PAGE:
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Appendix D. Results for Total Cost with High Demand Variability Table D.1: Total Costs in Thousands of Dollars for High Demand Variability Uniform Normal Poisson 1 36.77 35.92 33.48 2 103.68 74.26 103.17 3 79.47 93.03 53.23 4 69.21 57.50 48.00 5 26.90 26.12 17.72 6 44.73 37.52 33.50 7 62.39 58.93 52.62 8 129.71 113.34 99.08 9 31.75 24.14 19.11 10 52.88 51.31 39.46 11 41.90 36.22 19.91 12 65.80 68.94 50.93 13 36.94 29.76 28.48 14 35.66 39.42 30.46 15 22.29 23.83 19.50 16 34.50 43.75 40.73 17 36.66 37.82 29.34 18 50.36 40.00 35.50 19 59.01 61.48 48.70 20 66.76 58.16 50.00 21 31.45 22.60 22.65 22 142.06 97.96 75.72 23 64.73 75.20 68.57 24 68.60 61.65 53.00 25 71.94 45.05 43.00 Uniform Normal Poisson 26 28.73 32.00 12.66 27 32.79 41.97 24.29 28 87.39 83.26 91.93 29 45.51 36.08 34.77 30 270.79 211.70 181.03 31 33.26 22.50 17.36 32 26.00 24.12 22.16 33 107.93 92.93 103.44 34 73.27 57.10 67.52 35 34.55 26.12 33.66 36 56.54 52.25 52.72 37 55.19 47.41 39.36 38 166.46 155.34 97.91 39 13.81 13.26 8.72 40 99.00 76.00 65.18 41 111.65 117.00 83.46 42 76.34 66.75 58.22 43 82.00 65.64 76.67 44 47.30 42.08 48.71 45 68.69 44.53 50.77 46 97.81 72.75 83.90 47 116.66 71.76 71.35 48 77.28 84.47 67.50 49 136.75 91.30 108.12 50 57.09 43.76 45.56 55
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Appendix D. (Continued) Table D.1: (Continued) Uniform Normal Poisson 51 67.64 58.23 77.00 52 199.79 162.96 114.70 53 48.74 30.35 39.14 54 167.13 150.42 175.95 55 60.75 66.74 59.22 56 139.69 126.20 113.90 57 44.00 46.02 20.21 58 187.33 192.00 134.87 59 259.11 181.50 156.75 60 42.52 36.43 28.92 61 104.92 117.00 96.85 62 17.81 16.74 15.01 63 138.23 127.86 121.81 64 66.60 45.09 42.52 65 120.07 101.49 96.25 66 49.73 35.73 32.46 67 241.50 189.95 195.66 68 40.00 36.27 25.36 69 34.32 27.63 25.83 70 109.68 73.32 75.80 71 53.00 34.74 18.78 72 125.64 86.58 80.55 73 59.57 42.35 36.81 74 18.35 13.54 10.14 75 54.69 49.47 43.00 Uniform Normal Poisson 76 77.26 65.76 58.00 77 35.53 30.29 27.16 78 80.57 86.00 44.92 79 41.15 40.95 27.98 80 111.86 88.11 70.50 81 143.14 117.50 105.22 82 30.44 29.00 14.58 83 40.93 40.58 21.26 84 68.04 49.00 40.17 85 64.93 53.00 42.19 86 151.08 126.00 104.57 87 80.26 69.44 57.00 88 53.26 44.44 31.12 89 137.90 119.00 100.35 90 97.34 99.64 87.96 91 67.07 42.14 42.60 92 64.55 33.33 44.20 93 65.31 58.70 46.11 94 85.73 59.50 48.35 95 62.79 42.30 34.13 96 68.66 78.00 45.34 97 51.50 44.46 32.00 98 172.60 145.13 104.31 99 23.46 17.95 15.68 100 50.87 59.33 70.43 56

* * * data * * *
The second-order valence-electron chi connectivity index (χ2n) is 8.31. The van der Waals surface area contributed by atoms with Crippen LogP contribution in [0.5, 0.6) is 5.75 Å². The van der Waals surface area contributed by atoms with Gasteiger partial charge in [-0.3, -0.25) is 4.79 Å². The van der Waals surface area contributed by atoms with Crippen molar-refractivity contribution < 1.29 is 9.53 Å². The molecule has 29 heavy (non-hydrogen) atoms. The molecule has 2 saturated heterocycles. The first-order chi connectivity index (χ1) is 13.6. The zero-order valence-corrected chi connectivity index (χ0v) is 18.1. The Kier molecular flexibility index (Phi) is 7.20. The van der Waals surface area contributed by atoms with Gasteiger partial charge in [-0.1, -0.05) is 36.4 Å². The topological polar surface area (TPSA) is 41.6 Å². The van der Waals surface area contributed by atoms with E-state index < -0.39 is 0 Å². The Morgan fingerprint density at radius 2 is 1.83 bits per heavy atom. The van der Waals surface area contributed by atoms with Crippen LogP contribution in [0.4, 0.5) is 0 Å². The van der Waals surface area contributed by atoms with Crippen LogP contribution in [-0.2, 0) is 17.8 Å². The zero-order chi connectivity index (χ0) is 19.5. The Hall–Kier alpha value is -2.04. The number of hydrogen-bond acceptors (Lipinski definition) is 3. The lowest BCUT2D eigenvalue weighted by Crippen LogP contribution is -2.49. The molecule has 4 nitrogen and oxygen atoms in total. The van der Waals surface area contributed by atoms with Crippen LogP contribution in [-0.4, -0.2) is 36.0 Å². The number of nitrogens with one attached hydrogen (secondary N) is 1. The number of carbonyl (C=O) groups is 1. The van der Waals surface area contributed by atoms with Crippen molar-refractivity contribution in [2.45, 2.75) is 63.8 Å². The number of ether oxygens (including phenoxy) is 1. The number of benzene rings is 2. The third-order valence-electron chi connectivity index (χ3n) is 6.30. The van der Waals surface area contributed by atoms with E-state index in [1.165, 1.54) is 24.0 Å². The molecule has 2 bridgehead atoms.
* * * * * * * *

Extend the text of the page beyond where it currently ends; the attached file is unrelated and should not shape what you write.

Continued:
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Appendix E. Result for Variable Processing Times Table E.1: Annual Production Time in Hours CV=0.00 CV=0.05 CV=0.10 1 8589.58 8590.60 8588.66 2 8589.58 8591.19 8591.13 3 8589.58 8590.09 8589.97 4 8589.58 8589.33 8590.17 5 8589.58 8590.67 8592.63 6 8589.58 8590.41 8591.24 7 8589.58 8591.41 8593.51 8 8589.58 8591.13 8591.89 9 8589.58 8591.14 8591.19 10 8589.58 8590.72 8591.04 11 8589.58 8590.93 8591.23 12 8589.58 8591.66 8593.09 13 8589.58 8592.53 8593.02 14 8589.58 8589.64 8588.91 15 8589.58 8589.24 8588.10 16 8589.58 8590.57 8591.47 17 8589.58 8589.57 8588.94 18 8589.58 8589.92 8590.31 19 8589.58 8593.99 8594.68 20 8589.58 8590.97 8590.27 21 8589.58 8591.88 8594.90 22 8589.58 8591.19 8594.50 23 8589.58 8589.69 8589.65 24 8589.58 8592.14 8594.13 25 8589.58 8590.26 8593.92 CV=0.00 CV=0.05 CV=0.10 26 8589.58 8589.58 27 8589.58 8591.95 8592.94 28 8589.58 8590.56 8590.89 29 8589.58 8591.01 8592.44 30 8589.58 8590.30 8591.03 31 8589.58 8589.37 8593.09 32 8589.58 8589.43 8588.65 33 8589.58 8589.74 8591.28 34 8589.58 8591.05 8592.52 35 8589.58 8591.55 8592.97 36 8589.58 8590.88 8591.22 37 8589.58 8591.49 8591.06 38 8589.58 8592.25 8594.34 39 8589.58 8591.32 8591.89 40 8589.58 8590.64 8594.59 41 8589.58 8591.35 8590.88 42 8589.58 8589.60 8589.03 43 8589.58 8591.12 8593.04 44 8589.58 8589.97 8590.43 45 8589.58 8592.81 8594.86 46 8589.58 8589.16 8593.81 47 8589.58 8592.76 8594.79 48 8589.58 8590.73 8593.84 49 8589.58 8593.53 8597.49 50 8589.58 8592.44 8591.73 8589.58 57